Literature Reviews, the dreaded horror…

Few words struck as much fear down into the depths of my very soul as the notification that I had to do a Literature Review or an annotated bibliography.  It is still the achilles heel of my writing. But, weakness was made to be overcome, right? Let’s face it, as simplistic as a lit review sounds, it’s basically saying “it’s time to read everything thing that’s ever been written on this topic, and then everything that was that influenced that writing.” It’s not the simplest task. But, I have found there is hope in organization.

There are quite a few resources out there which address writing a lit review in broad terms.  Some good ones are from Purdue University, George Washington University, and the University of Wisconsin – Madison. This post will instead focus on more detailed information and hints I have been taught and found over the course of the last few years. It will focus not so much on writing the actual review, but on finding the articles.

Make no mistake (sorry, had a presidential moment there), it is more than finding a few citations to throw into a paper that has already been written.  If you are doing it correctly, especially in an empirical paper, you are having to survey the literature before you proceed with your actual paper. But, if you form a system, and follow it, it will make your life a lot easier.

For as long as I remember in popular culture, academics were surrounded by black composition notebooks.  These have traditionally been used as research journals.  While these journals are important as ever, they have evolved a with modern technology. You need to have some record of which databases you’ve already checked, how you decided who will write what sections in your latest research meeting, and sometimes even random notes of things to go back and change at some point in the future before you submit the project.  Grad school life is hectic.  If you do not writing things down, they will be forgotten. But, we have moved beyond the day of composition notebooks.  We live in a wired society now.  Notebooks no longer have pages; they have keyboards.  Some of those keyboards have even gotten quite small. Not only are there notebooks, but there are also netbooks, smartphones, and tablet computers.  Make use of the technology.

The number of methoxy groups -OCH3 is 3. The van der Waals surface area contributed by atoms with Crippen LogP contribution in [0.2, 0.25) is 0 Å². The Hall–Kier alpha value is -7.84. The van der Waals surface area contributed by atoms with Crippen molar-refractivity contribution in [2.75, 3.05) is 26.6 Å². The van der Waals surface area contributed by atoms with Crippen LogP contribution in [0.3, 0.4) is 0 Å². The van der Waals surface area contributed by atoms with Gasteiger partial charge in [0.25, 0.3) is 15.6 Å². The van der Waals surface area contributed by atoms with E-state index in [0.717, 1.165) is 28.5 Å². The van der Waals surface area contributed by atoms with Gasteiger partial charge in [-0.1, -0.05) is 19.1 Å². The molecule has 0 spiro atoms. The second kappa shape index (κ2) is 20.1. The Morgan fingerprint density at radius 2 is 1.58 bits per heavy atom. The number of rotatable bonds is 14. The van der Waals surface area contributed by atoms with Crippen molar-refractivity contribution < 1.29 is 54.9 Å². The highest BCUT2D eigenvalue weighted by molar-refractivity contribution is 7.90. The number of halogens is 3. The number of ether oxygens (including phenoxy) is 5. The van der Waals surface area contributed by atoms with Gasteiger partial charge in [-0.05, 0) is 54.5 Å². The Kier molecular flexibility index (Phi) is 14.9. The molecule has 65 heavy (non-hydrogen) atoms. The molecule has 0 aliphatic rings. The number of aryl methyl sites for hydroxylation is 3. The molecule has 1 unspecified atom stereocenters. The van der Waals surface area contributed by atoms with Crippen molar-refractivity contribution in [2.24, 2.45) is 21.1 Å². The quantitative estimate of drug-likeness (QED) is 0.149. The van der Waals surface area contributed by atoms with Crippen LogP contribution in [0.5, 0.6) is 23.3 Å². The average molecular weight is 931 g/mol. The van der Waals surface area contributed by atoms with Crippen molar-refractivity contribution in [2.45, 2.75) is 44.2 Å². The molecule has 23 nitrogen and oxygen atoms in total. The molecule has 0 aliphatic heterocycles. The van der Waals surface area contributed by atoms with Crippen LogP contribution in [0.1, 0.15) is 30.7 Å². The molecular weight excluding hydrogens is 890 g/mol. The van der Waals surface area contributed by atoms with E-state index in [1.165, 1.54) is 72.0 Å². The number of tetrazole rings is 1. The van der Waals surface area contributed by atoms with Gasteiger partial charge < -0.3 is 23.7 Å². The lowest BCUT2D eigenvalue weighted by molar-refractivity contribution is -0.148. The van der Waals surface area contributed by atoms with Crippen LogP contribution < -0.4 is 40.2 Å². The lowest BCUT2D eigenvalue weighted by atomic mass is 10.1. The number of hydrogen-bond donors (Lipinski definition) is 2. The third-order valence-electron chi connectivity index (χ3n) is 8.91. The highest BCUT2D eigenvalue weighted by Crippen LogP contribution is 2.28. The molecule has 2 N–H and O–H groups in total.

This presents yet another problem.  What do you do when the file you need is on a different hard drive? Go to the Cloud. I’m not particularly tech savvy (which I am reminded of whenever I read my academic blogroll, most of them are computer science professors). I’ve just started hearing about this cloud phenomena in the last year or two, but I’m sure it existed long before that. Microsoft has SkyDrive. Google has Google Docs. I’m sure there are also others which I’m just do not know about. I use Docs. What can I say? I love Google…  But it allows me to access my documents from anywhere with an internet connection, including my smartphone.

Speaking of technology, there are also some other solutions., Dropbox, and others automatically backup files which are on your hard drive.  You can then log in and access these files from remote computers with internet access.

Okay back to lit reviews. You will be reading many, many articles over the course of your academic career.  You need some way to track it. The most basic method is index cards with the citation information and notes handwritten.  At the other end of the spectrum are multi-hundred dollar solutions like EndNote. In between, you can find RefWorks, Mendeley, CiteULike, and many others.  Some academic bloggers, namely Matt Might recommend CiteULike.  I’ve tried it, but it didn’t click with me. It seems geared towards scientific citations.  My choice, Mendeley, includes formatting for other things like news articles, conference proceedings, legal documents, statutes, and legislation.  I’ve only been using it for a few months, and while the import system could stand some improvement, it is still quite user friendly, properly formats the citations (if the information was entered correctly), and keeps everything (including PDF files) organized.  It will also sync with the website to let you add and access information when you’re away from the office. But, perhaps my favorite feature is how it allows you to add comments to a PDF document as you read it, just as you would if you had printed a hard copy.

Those are some of the things I have used. So, now I pose the question to my readers.  What productivity tricks have you used to keep order of countless citations? What have I missed that works for you? I’m always willing to learn something new.

Up next, I’ll go over some ways to find citations.

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